The World Meteorological Organization’s Norbert Gerbier-MUMM International Award for 2013 will be presented to Yi Ming *03 and two other researchers from the U.S. National Oceanic and Atmospheric Administration’s (NOAA) Geophysical Fluid Dynamics Laboratory (GFDL) at Princeton’s Forrestal Campus for their paper linking changes in monsoon rainfall to human activities.

“Anthropogenic aerosols and the weakening of the South Asian Summer Monsoon” was published in Science magazine in September 2011. The article concludes that decreasing rainfall during the South Asian summer monsoons over the past 50-plus years is a result of human influences. This change has been brought about by aerosols-tiny particles emitted by the burning of fossil fuels-and not by increased concentrations of greenhouse gases. Their findings were obtained through the use of the latest NOAA/GFDL global climate model, comparing model simulations with observed monsoon rainfall data and hydrological cycle theory.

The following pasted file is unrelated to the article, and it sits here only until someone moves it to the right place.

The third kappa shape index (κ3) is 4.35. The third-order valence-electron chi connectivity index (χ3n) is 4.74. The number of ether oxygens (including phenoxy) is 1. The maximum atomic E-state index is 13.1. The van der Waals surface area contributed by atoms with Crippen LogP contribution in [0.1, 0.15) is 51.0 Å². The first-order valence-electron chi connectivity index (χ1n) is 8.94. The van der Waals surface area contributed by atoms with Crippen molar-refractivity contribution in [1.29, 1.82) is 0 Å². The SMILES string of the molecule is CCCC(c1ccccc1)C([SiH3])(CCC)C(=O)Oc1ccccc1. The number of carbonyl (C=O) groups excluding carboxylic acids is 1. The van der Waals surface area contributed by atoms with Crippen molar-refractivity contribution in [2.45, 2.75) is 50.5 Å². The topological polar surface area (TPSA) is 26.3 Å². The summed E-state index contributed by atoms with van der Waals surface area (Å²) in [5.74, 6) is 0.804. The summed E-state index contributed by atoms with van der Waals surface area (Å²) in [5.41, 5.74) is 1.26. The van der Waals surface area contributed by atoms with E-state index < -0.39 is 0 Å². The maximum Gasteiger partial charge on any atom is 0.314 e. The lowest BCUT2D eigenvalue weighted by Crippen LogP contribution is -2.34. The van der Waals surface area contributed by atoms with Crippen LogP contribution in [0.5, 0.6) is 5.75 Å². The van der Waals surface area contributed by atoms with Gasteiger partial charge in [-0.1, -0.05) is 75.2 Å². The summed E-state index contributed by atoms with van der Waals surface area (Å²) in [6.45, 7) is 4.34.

The award will be presented to the team of researchers in the spring of 2013 at the World Meteorological Organization in Geneva. The organization is the United Nation’s agency for weather, climate and water.

Yi Ming holds a Ph.D. in civil and environmental engineering received from Princeton in 2003, along with a certificate in science and environmental policy from the Woodrow Wilson School. He has a B.E. in chemical engineering and a second in environmental engineering, both earned at Tsinghua University in Beijing, China, in 1998.